Demand Justice has committed to spending $5 million to fight the confirmation of Kavanaugh and aims to raise $10 million in 2018, according to a New York Times article featuring an interview with Brian Fallon, the group's executive director.
Brian Fallon, Demand Justice's executive director, was once a spokesperson for Hillary Clinton, worked under Senate minority leader Chuck Schumer (D-NY) on Capitol Hill and spoke in 2018 at a conference held by Democracy Alliance, a fundraising group to which Soros belongs.
Demand Justice's chief counsel is Christopher Kang, a longtime aid to former president Barack Obama.
Because of its structure, it is impossible to determine how much money from Soros the organization has received.
The group plans to run advertisements to help Democrats in the midterm election and push back on those who stray from the party line in key states, as well as asking lawmakers to oppose the nominations of judges that would overturn US abortion laws.
Demand Justice is financed heavily by satellite organizations, which are in turn funded by liberal financier George Soros. Demand Justice is financed and organized by the Sixteen Thirty Fund, which receives a huge amount of money from Soros.
Demand Justice is exempt from filing tax returns because it's "fiscally sponsored" by a tax-exempt social welfare organization: the Sixteen Thirty Fund. Both groups share one address. Social welfare organizations do not have to disclose who their donors are and are allowed to participate in political activity as long as said activity constitutes less than half of the organization's operations.
The Sixteen Thirty Fund's mission is to "provide education and build a base of grassroots activism and a national movement to demand the advancement of a new agenda on a broad range of issues," according to a 2014 financial statement by the organization. It bills itself as a "grassroots" organization despite the fact that it receives 70 percent of its funding from just three donors.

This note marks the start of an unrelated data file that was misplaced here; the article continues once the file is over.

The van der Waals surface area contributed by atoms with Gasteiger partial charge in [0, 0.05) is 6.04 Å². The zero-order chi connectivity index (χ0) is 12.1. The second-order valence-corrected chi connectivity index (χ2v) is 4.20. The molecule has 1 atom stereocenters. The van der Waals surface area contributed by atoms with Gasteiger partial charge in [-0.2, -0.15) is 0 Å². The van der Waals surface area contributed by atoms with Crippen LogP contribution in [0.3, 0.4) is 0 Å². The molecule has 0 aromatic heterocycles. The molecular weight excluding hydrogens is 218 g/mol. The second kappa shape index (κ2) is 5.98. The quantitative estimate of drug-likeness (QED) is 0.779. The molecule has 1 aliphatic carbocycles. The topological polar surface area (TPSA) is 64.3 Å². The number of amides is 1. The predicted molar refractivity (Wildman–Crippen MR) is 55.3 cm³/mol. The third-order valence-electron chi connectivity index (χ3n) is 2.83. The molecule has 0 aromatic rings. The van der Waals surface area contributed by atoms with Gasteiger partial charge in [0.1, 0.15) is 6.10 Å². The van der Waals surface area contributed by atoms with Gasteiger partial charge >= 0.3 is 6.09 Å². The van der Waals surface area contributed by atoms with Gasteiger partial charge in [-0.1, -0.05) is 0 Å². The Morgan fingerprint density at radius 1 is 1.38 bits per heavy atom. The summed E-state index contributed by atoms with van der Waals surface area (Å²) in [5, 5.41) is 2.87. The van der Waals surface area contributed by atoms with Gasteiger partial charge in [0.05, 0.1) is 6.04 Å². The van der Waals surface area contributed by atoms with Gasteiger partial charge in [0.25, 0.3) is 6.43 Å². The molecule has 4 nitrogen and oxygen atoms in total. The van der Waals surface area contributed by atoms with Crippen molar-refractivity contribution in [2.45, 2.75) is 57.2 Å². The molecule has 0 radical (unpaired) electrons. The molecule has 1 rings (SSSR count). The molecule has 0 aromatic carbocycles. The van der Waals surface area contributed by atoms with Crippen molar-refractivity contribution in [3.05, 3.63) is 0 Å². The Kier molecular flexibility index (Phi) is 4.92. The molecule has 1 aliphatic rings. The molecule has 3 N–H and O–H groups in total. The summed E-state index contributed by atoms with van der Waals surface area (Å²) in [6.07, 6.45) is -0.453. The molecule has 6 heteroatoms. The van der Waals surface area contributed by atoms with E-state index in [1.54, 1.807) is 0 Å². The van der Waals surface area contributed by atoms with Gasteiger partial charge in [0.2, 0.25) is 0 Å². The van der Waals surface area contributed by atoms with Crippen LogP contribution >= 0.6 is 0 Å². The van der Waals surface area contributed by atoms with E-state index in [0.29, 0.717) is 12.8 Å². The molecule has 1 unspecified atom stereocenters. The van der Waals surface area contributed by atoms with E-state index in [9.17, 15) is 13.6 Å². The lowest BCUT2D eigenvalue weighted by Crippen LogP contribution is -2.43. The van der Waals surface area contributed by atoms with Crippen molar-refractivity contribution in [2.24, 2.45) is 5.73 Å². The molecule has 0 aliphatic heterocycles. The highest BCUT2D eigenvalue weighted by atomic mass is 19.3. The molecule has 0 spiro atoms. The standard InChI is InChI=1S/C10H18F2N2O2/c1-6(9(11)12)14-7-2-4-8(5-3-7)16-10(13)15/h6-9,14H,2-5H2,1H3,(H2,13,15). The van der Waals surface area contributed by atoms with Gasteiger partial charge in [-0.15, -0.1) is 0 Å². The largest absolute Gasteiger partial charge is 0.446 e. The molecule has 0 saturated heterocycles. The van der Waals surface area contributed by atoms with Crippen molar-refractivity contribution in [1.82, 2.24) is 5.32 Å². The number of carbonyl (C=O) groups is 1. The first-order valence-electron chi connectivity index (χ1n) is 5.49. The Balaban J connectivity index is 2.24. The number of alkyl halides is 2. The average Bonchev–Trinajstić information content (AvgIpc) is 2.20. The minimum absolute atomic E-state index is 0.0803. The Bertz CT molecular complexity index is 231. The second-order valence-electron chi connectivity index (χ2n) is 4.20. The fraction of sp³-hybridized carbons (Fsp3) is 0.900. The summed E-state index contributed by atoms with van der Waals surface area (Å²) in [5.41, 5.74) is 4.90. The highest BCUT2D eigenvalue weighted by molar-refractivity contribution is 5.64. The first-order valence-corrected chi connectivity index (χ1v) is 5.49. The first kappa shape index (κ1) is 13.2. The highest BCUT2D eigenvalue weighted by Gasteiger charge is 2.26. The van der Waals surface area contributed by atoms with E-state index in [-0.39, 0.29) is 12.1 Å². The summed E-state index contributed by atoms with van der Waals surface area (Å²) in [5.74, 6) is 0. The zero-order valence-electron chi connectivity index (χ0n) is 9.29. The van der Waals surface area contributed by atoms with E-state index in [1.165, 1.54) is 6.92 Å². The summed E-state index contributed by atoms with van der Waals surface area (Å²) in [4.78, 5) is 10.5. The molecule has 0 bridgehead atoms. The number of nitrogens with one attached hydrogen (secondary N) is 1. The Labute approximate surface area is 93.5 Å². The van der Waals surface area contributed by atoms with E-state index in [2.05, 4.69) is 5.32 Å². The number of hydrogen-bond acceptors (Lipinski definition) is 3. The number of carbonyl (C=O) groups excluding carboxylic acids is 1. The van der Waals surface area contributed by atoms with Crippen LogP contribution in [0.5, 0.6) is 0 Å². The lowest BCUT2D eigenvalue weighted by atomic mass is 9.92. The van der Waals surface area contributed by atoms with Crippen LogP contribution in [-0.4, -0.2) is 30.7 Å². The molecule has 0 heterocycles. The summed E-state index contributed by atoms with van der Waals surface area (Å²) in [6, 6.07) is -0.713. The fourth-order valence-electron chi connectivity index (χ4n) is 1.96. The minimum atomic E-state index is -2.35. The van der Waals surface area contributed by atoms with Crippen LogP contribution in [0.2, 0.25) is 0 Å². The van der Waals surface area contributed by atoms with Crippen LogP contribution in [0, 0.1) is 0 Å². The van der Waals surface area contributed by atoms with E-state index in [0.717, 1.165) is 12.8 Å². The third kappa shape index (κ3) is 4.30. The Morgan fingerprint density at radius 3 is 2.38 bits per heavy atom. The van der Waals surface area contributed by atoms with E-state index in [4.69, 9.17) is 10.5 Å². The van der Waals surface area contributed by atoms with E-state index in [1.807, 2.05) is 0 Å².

One of them is the Open Society Policy Center, a funding arm of Soros' operations, which gave the Sixteen Thirty Fund some $2.27 million between 2012 and 2016, according to its tax forms.
In its summary of lobbying activities for the first quarter of 2017, the Open Society Policy Center (OSPC) confirmed it had provided the Sixteen Thirty Fund with $250,000 for that period.
This establishes a link and working relationship between Soros' OSPC and the fund, but as the OSPC's summary filings for this quarter (Q3 2018) are yet to be published, it's impossible to determine exactly how much Soros has donated to the group to fight the confirmation of Judge Kavanaugh to the US Supreme Court.
Contrary to the oft-repeated line that Soros "pays protesters," his organizations' methods of operation for funding liberal activism rather include funneling money from organization to organization in ways that are difficult to discern, with cash eventually falling into the hands of one that galvanizes the masses to action with liberal messaging.
His donations have proved controversial, especially in Hungary, with Budapest claiming that Soros attempted to meddle in the country’s recent parliamentary elections to remove the Eurosceptic Fidesz Party from power, and replace them with more amenable politicians, to serve his interests.
Last month, the Hungarian government successfully passed its so-called “Stop Soros Act,” limiting the ability of pro-migrant NGOs to operate in the country.